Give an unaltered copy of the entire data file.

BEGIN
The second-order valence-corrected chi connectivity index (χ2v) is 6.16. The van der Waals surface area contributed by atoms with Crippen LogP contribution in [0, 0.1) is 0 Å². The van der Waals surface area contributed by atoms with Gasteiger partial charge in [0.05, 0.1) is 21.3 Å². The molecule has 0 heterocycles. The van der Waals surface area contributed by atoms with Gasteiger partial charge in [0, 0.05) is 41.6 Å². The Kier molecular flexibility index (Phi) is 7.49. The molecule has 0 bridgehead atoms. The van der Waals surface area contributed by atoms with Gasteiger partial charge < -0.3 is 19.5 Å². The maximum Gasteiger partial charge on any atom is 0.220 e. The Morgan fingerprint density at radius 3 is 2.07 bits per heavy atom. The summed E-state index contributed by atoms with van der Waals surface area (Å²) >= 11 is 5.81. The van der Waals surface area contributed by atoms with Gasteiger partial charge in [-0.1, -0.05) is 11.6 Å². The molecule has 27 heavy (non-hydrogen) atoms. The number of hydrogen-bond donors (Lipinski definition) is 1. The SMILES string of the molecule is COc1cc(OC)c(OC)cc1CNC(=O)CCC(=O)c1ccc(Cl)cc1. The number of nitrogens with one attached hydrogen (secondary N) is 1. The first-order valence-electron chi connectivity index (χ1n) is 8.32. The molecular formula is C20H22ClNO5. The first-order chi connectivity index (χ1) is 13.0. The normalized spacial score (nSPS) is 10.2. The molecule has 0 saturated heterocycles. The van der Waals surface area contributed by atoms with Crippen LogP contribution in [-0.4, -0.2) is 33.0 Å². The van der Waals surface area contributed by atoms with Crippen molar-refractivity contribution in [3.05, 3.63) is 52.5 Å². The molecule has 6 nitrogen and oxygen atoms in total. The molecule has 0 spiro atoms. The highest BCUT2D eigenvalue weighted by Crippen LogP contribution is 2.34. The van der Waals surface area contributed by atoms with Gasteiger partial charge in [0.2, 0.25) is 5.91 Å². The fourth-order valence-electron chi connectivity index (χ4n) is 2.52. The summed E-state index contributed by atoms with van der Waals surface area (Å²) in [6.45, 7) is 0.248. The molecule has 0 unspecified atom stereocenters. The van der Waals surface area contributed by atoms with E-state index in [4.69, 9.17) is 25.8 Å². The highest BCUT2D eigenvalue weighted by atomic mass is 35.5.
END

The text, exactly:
The second-order valence-corrected chi connectivity index (χ2v) is 6.16. The van der Waals surface area contributed by atoms with Crippen LogP contribution in [0, 0.1) is 0 Å². The van der Waals surface area contributed by atoms with Gasteiger partial charge in [0.05, 0.1) is 21.3 Å². The molecule has 0 heterocycles. The van der Waals surface area contributed by atoms with Gasteiger partial charge in [0, 0.05) is 41.6 Å². The Kier molecular flexibility index (Phi) is 7.49. The molecule has 0 bridgehead atoms. The van der Waals surface area contributed by atoms with Gasteiger partial charge < -0.3 is 19.5 Å². The maximum Gasteiger partial charge on any atom is 0.220 e. The Morgan fingerprint density at radius 3 is 2.07 bits per heavy atom. The summed E-state index contributed by atoms with van der Waals surface area (Å²) >= 11 is 5.81. The van der Waals surface area contributed by atoms with Gasteiger partial charge in [-0.1, -0.05) is 11.6 Å². The molecule has 27 heavy (non-hydrogen) atoms. The number of hydrogen-bond donors (Lipinski definition) is 1. The SMILES string of the molecule is COc1cc(OC)c(OC)cc1CNC(=O)CCC(=O)c1ccc(Cl)cc1. The number of nitrogens with one attached hydrogen (secondary N) is 1. The first-order valence-electron chi connectivity index (χ1n) is 8.32. The molecular formula is C20H22ClNO5. The first-order chi connectivity index (χ1) is 13.0. The normalized spacial score (nSPS) is 10.2. The molecule has 0 saturated heterocycles. The van der Waals surface area contributed by atoms with Crippen LogP contribution in [-0.4, -0.2) is 33.0 Å². The van der Waals surface area contributed by atoms with Crippen molar-refractivity contribution in [3.05, 3.63) is 52.5 Å². The molecule has 6 nitrogen and oxygen atoms in total. The molecule has 0 spiro atoms. The highest BCUT2D eigenvalue weighted by Crippen LogP contribution is 2.34. The van der Waals surface area contributed by atoms with Gasteiger partial charge in [0.2, 0.25) is 5.91 Å². The fourth-order valence-electron chi connectivity index (χ4n) is 2.52. The summed E-state index contributed by atoms with van der Waals surface area (Å²) in [6.45, 7) is 0.248. The molecule has 0 unspecified atom stereocenters. The van der Waals surface area contributed by atoms with E-state index in [4.69, 9.17) is 25.8 Å². The highest BCUT2D eigenvalue weighted by atomic mass is 35.5.